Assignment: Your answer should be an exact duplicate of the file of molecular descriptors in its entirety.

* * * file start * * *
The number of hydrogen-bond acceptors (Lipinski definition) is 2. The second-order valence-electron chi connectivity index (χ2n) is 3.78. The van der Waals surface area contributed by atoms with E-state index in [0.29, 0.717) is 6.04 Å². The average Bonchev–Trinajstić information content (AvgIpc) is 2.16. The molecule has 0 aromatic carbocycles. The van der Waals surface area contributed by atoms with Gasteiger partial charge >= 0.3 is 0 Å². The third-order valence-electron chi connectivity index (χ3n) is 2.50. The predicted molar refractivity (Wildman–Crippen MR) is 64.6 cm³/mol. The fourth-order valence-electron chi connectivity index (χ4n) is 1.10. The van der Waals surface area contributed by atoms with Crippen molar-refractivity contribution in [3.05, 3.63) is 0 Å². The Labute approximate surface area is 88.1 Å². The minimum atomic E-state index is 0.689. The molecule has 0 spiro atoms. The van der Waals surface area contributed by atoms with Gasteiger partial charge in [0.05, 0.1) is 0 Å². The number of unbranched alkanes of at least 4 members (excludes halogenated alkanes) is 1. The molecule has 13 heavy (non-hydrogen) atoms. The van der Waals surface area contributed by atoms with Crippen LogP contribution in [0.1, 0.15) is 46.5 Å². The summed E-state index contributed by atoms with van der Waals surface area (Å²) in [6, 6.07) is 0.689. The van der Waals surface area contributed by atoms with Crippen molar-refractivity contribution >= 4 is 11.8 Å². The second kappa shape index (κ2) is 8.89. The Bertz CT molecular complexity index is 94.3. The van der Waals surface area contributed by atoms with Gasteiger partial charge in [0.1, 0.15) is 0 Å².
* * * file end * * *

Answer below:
The number of hydrogen-bond acceptors (Lipinski definition) is 2. The second-order valence-electron chi connectivity index (χ2n) is 3.78. The van der Waals surface area contributed by atoms with E-state index in [0.29, 0.717) is 6.04 Å². The average Bonchev–Trinajstić information content (AvgIpc) is 2.16. The molecule has 0 aromatic carbocycles. The van der Waals surface area contributed by atoms with Gasteiger partial charge >= 0.3 is 0 Å². The third-order valence-electron chi connectivity index (χ3n) is 2.50. The predicted molar refractivity (Wildman–Crippen MR) is 64.6 cm³/mol. The fourth-order valence-electron chi connectivity index (χ4n) is 1.10. The van der Waals surface area contributed by atoms with Crippen molar-refractivity contribution in [3.05, 3.63) is 0 Å². The Labute approximate surface area is 88.1 Å². The minimum atomic E-state index is 0.689. The molecule has 0 spiro atoms. The van der Waals surface area contributed by atoms with Gasteiger partial charge in [0.05, 0.1) is 0 Å². The number of unbranched alkanes of at least 4 members (excludes halogenated alkanes) is 1. The molecule has 13 heavy (non-hydrogen) atoms. The van der Waals surface area contributed by atoms with Crippen LogP contribution in [0.1, 0.15) is 46.5 Å². The summed E-state index contributed by atoms with van der Waals surface area (Å²) in [6, 6.07) is 0.689. The van der Waals surface area contributed by atoms with Crippen molar-refractivity contribution >= 4 is 11.8 Å². The second kappa shape index (κ2) is 8.89. The Bertz CT molecular complexity index is 94.3. The van der Waals surface area contributed by atoms with Gasteiger partial charge in [0.1, 0.15) is 0 Å².